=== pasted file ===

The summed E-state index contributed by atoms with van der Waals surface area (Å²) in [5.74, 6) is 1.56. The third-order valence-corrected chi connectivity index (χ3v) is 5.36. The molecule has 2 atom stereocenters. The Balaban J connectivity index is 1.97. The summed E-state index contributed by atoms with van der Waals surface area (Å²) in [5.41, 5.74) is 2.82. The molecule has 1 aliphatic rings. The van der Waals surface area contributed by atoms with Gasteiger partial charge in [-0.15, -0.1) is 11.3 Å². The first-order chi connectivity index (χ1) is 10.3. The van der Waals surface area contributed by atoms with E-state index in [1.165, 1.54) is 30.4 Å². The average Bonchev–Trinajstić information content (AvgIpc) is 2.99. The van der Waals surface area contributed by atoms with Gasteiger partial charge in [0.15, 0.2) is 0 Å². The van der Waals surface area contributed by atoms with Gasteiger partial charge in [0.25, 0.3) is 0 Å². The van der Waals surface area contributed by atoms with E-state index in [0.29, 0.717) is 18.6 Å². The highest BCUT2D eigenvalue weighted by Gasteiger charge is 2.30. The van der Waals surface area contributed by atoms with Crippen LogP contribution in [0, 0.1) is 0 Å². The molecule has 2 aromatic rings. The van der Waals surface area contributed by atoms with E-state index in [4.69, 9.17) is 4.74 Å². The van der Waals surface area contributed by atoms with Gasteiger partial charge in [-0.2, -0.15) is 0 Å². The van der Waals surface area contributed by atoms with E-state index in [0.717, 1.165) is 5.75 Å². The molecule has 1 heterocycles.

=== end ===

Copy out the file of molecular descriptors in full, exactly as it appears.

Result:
The summed E-state index contributed by atoms with van der Waals surface area (Å²) in [5.74, 6) is 1.56. The third-order valence-corrected chi connectivity index (χ3v) is 5.36. The molecule has 2 atom stereocenters. The Balaban J connectivity index is 1.97. The summed E-state index contributed by atoms with van der Waals surface area (Å²) in [5.41, 5.74) is 2.82. The molecule has 1 aliphatic rings. The van der Waals surface area contributed by atoms with Gasteiger partial charge in [-0.15, -0.1) is 11.3 Å². The first-order chi connectivity index (χ1) is 10.3. The van der Waals surface area contributed by atoms with E-state index in [1.165, 1.54) is 30.4 Å². The average Bonchev–Trinajstić information content (AvgIpc) is 2.99. The van der Waals surface area contributed by atoms with Gasteiger partial charge in [0.15, 0.2) is 0 Å². The van der Waals surface area contributed by atoms with Gasteiger partial charge in [0.25, 0.3) is 0 Å². The van der Waals surface area contributed by atoms with E-state index in [0.29, 0.717) is 18.6 Å². The highest BCUT2D eigenvalue weighted by Gasteiger charge is 2.30. The van der Waals surface area contributed by atoms with Crippen LogP contribution in [0, 0.1) is 0 Å². The molecule has 2 aromatic rings. The van der Waals surface area contributed by atoms with E-state index in [4.69, 9.17) is 4.74 Å². The van der Waals surface area contributed by atoms with Gasteiger partial charge in [-0.2, -0.15) is 0 Å². The van der Waals surface area contributed by atoms with E-state index in [0.717, 1.165) is 5.75 Å². The molecule has 1 heterocycles.